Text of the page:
Experiments on the degree of incrementality in human sentence processing

The goal of the project is to run reading experiments that investigate the degree of connectedness in human sentence processing. Human language comprehension has been argued to be incremental (i.e. language is interpreted on a word-by-word basis). The strongest version of the incrementality hypothesis is when full connectedness is also assumed. This means that people incorporate each word into a single, totally connected syntactic structure, before any following words. Interpretation of partial sentences is then achieved through the interpretation of these single syntactic structures; as long as different bits of sentences are not connected, the relations between them can't be determined. Methods for obtaining incremental interpretations are relevant for NLP applications such as speech recognition and speech-to-speech translation. The main interest in this project is to determine the degree of connectivity in the human parser. For example, recent results from psycholinguistics experiments (Lombardo & Sturt, 2005, see Example 1) indicate that human language comprehension of coordinated structures is both incremental and eager. This experiment works on gender mismatch: reading times are longer in sentence (b) at the point when the untypical gender (herself for the pilot) is encountered. This finding means that parts of the second conjunct (put herself) are already connected with syntactic structure outside the coordinated phrase before the end of the second conjunct (after "in a very awkward situation") is reached.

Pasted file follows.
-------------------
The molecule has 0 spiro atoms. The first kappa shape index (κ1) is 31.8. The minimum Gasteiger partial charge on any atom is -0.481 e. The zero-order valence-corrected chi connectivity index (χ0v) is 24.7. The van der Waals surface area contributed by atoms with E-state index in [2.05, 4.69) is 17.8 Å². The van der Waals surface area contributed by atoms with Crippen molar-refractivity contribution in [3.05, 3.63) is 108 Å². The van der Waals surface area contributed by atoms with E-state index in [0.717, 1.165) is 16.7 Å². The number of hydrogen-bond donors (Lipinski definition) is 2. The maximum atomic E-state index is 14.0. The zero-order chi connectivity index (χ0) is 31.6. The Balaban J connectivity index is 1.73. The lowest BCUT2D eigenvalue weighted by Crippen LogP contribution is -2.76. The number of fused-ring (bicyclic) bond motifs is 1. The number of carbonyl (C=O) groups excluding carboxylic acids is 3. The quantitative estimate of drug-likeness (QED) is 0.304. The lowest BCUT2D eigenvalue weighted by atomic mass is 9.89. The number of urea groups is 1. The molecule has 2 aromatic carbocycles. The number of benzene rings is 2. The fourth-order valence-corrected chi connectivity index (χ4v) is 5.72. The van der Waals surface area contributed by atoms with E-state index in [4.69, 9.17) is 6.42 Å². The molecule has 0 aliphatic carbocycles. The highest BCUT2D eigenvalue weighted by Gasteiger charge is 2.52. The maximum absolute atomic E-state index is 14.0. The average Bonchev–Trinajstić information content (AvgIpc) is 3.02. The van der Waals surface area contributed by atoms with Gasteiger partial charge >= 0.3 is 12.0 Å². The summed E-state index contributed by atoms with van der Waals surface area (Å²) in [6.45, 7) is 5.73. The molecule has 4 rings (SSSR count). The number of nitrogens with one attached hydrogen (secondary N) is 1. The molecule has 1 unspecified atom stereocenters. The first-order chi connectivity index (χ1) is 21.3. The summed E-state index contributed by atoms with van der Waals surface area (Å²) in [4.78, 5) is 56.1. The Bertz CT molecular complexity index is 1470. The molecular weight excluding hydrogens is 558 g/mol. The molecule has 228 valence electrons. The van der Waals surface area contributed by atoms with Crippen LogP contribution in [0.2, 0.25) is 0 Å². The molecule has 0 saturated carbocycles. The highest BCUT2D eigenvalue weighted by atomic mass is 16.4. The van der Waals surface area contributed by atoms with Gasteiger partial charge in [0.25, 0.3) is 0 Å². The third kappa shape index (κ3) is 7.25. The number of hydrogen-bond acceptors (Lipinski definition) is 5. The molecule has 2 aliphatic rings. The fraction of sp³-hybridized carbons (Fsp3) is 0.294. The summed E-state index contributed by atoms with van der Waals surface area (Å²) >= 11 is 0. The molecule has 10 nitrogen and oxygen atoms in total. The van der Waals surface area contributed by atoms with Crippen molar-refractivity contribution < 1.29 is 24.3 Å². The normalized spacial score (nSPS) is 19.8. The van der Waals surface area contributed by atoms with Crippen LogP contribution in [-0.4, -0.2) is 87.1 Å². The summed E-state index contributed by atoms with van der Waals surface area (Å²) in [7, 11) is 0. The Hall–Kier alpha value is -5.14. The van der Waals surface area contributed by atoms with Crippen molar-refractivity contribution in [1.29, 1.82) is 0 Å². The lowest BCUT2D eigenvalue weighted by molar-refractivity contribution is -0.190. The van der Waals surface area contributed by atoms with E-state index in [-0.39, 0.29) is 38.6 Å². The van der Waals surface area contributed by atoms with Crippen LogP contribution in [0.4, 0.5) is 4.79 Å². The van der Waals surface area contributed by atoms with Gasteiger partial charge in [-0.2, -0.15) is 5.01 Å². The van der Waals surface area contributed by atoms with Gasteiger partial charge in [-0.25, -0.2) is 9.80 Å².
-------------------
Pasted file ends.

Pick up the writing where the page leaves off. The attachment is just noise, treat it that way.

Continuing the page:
1. (a) The pilot embarrassed John and put himself in a very awkward situation.

(b) The pilot embarrassed John and put herself in a very awkward situation.

Your task would be to 1) identify syntactic structures for which connectedness can be determined experimentally and 2) design an experiment that provides evidence for or against connectedness in this particular structure. The 3rd step of your project will be to run the experiments. To do this, you will learn how to conduct studies which deliver accurate online reading time measures to investigate human sentence processing. You will receive full training on how to design, run, and evaluate eye-tracking and self-paced reading experiments.


- Sturt, P. and Lombardo, V. (2005). Processing coordinate structures: Incrementality and connectedness. Cognitive Science, 29:291-305.

- Mazzei, Lombardo, Sturt (2007). Dynamic TAG and Lexical Dependencies. In Research on Language and Computation, Springer 5 (3): 309-332, 2007.

- Vera Demberg (2010), PhD Thesis, see under publications.

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